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Mind Tools: The Five Levels of Mathematical Reality
Now available in paperback, Mind Tools connects mathematics to the world around us. Reveals mathematics' great power as an alternative language for understanding things and explores such concepts as logic as a computing tool, digital versus analog processes and communication as information transmission.
Paperback, 328 pages
Published February 1st 1988 by Mariner Books
(first published 1987)
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I found this book disappointing. The author makes a promise at the very beginning. The promise is that he will show how information theory connects to the four main branches of maths, numbers, space, infinity and logic. The result is quite chaotic, results are presented one after the other with the same logic used for showing items for sale in a charity shop, i.e. little if any. The promise is broken and the book ends quite comically with the author trying to explain in three sentences what the ...more
In my reading, something happened between considering a tetrahedron’s vertices labeled Disease, Death, Loneliness, and Struggle and the passage: “The symbol 0 seems egg-like, female, while 1 is spermlike and male. Can this really be an accident? …An egg is round, and a sperm is skinny. …Formally speaking, both zero and one are undefinable.” I began to wonder why Dover reprinted this peculiar work. Into “Number”, after a discourse on Pythagorean metaphysics heading toward numerology, the book tak ...more
I read this in high school, so this is my recollection years later. I found it interesting to divide math into different approaches. I was already deeply interested in math. Anyhow, this is more a beginners intro to the conceptual issues in math: whets the appetite, but isn't the final word (of course!).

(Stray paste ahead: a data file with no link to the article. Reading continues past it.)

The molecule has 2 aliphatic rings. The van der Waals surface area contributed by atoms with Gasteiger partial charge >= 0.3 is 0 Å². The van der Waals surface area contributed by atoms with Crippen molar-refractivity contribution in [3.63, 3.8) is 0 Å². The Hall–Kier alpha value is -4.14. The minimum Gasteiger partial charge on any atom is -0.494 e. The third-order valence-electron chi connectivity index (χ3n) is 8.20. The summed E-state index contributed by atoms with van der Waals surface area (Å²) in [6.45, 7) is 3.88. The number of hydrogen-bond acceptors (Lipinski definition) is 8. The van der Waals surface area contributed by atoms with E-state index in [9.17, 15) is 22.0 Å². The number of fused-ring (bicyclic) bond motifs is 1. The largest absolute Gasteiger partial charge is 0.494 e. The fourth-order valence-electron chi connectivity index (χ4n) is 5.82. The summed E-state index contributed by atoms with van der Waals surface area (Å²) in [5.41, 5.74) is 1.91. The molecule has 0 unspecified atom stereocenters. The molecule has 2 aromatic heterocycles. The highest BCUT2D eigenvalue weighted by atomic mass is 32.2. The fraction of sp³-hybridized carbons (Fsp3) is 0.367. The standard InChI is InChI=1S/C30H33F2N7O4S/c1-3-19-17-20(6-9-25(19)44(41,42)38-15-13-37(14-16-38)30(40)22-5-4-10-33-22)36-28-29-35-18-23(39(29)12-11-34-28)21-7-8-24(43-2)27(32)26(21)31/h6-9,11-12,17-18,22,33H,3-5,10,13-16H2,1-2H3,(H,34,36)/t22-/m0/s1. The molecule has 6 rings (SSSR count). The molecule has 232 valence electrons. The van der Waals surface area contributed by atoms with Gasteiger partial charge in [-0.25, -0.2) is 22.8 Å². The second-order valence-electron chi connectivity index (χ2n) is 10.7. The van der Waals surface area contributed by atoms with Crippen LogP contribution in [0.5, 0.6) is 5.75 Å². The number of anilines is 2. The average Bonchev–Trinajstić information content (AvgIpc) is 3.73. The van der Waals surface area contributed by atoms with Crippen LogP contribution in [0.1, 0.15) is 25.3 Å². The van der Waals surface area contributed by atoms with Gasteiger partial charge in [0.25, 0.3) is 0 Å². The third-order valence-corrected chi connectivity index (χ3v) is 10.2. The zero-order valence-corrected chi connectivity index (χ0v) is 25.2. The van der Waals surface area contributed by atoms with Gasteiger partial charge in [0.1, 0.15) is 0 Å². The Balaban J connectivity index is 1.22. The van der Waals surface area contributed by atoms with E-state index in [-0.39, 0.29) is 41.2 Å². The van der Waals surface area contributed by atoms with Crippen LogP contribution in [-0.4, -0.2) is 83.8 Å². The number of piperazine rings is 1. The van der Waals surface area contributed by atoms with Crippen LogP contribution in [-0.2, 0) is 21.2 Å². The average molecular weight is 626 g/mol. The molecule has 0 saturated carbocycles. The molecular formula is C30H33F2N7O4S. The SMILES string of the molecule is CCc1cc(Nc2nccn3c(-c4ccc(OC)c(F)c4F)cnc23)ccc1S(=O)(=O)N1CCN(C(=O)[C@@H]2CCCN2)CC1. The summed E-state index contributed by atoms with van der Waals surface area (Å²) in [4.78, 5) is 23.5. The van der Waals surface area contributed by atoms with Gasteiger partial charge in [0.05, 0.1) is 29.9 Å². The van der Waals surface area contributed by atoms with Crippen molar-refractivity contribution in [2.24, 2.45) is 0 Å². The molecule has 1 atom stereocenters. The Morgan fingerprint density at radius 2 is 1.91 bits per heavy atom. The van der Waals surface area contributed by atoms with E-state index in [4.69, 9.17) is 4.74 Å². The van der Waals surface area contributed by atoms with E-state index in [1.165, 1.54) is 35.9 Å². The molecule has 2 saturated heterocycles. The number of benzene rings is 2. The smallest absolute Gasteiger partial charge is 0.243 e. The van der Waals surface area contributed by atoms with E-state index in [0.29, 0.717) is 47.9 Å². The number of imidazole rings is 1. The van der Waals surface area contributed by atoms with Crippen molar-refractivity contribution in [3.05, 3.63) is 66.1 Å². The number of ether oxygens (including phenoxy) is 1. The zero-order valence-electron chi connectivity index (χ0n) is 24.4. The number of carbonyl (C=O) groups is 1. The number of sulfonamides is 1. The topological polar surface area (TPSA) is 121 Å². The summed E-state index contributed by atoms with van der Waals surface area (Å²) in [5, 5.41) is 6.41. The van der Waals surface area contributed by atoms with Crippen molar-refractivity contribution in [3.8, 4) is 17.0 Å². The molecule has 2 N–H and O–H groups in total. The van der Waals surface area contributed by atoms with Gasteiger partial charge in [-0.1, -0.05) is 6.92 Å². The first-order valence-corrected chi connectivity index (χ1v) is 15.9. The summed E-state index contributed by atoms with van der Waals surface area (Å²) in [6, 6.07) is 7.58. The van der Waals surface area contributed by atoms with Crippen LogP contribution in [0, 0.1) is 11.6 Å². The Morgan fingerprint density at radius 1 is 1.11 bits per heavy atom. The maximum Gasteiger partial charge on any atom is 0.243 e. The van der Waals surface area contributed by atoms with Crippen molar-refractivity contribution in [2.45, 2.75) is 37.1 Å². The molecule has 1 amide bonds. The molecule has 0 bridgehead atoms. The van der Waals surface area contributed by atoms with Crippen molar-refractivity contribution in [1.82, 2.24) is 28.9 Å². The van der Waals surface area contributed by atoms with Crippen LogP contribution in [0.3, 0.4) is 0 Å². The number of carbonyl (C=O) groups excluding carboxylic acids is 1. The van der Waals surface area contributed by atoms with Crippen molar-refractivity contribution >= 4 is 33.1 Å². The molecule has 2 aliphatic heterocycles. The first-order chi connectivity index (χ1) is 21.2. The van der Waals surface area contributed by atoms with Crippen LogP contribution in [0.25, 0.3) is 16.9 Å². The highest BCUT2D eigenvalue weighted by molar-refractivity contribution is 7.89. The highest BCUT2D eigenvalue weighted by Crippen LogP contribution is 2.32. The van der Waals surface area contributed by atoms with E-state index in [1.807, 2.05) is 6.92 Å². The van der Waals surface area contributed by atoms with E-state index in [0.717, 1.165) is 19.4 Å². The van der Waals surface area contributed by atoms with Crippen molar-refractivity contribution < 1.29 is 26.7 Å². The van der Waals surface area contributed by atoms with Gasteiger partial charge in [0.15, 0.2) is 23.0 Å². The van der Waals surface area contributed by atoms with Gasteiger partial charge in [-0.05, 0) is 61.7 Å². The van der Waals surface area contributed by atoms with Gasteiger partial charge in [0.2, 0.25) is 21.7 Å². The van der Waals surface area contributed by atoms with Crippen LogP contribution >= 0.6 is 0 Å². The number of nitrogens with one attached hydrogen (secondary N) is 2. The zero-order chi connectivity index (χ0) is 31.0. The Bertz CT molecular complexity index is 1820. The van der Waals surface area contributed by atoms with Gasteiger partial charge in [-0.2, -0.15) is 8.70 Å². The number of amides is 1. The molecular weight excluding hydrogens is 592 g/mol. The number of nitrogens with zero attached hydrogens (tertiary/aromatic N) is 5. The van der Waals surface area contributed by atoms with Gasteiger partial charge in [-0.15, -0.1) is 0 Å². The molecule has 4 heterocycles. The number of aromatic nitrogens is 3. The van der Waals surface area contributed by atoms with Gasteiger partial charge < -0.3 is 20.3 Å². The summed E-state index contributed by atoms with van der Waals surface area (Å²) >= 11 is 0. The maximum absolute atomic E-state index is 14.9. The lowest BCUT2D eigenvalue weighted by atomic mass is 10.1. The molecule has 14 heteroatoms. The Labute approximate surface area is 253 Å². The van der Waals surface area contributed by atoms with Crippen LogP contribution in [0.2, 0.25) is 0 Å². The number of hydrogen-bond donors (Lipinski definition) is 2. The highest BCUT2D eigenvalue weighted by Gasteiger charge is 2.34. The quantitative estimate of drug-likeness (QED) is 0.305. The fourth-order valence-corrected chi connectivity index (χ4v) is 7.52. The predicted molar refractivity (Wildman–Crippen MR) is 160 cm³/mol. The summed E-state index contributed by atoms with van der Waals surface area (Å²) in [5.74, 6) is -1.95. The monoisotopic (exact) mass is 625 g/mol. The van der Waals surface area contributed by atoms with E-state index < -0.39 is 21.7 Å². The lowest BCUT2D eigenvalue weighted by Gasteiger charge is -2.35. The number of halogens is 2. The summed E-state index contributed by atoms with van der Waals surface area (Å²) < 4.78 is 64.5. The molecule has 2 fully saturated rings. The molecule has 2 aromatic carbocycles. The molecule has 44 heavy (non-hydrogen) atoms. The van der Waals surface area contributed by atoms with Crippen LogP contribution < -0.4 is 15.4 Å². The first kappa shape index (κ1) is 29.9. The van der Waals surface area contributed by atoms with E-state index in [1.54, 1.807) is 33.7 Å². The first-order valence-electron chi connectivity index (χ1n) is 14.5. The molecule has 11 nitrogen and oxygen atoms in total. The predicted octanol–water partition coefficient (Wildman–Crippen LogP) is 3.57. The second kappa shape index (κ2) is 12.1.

A really excellent work in this field. I'm by no means a math whiz but this explained the topic well for those who aren't whizzes. If my grade school math teacher had told me just a few of these things I might have grown up loving math.
Math nerds unite! This will thrill any math-o-phile. Me, not so much. I'm really good at geometry and I love algebra, but this book was way out of my league . . . and interest level. While I admire Prof. Rucker's obviously brilliant mind (although I couldn't tell you if the book were or were not fraught with errors as I barely could understand a word of it . . .), the subject didn't do much for me. From fractals to googols to caustic nephroids to polynomial quartic space . . . get the picture? A ...more
Rudy Rucker links mathematics to reality and explains 5 ways we can look at it: in terms of number, space, logic, infinity and information. The concepts explained are rather simple to understand and I'm pretty sure everyone will find some things they didn't know before. Later in a book he argues that "reality as information" may be the most correct view and our universe can indeed be a computational process.
I suggest people whose interest touches corners of math read the book, otherwise you may ...more
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Rudolf von Bitter Rucker is an American mathematician, computer scientist, science fiction author, and one of the founders of the cyberpunk genre. He is best known for his Ware Tetralogy, the first two of which won Philip K. Dick awards. Presently, Rudy Rucker edits the science fiction webzine Flurb.
For more than a decade, Neil deGrasse Tyson, the world-renowned astrophysicist and host of the popular radio and Emmy-nominated...
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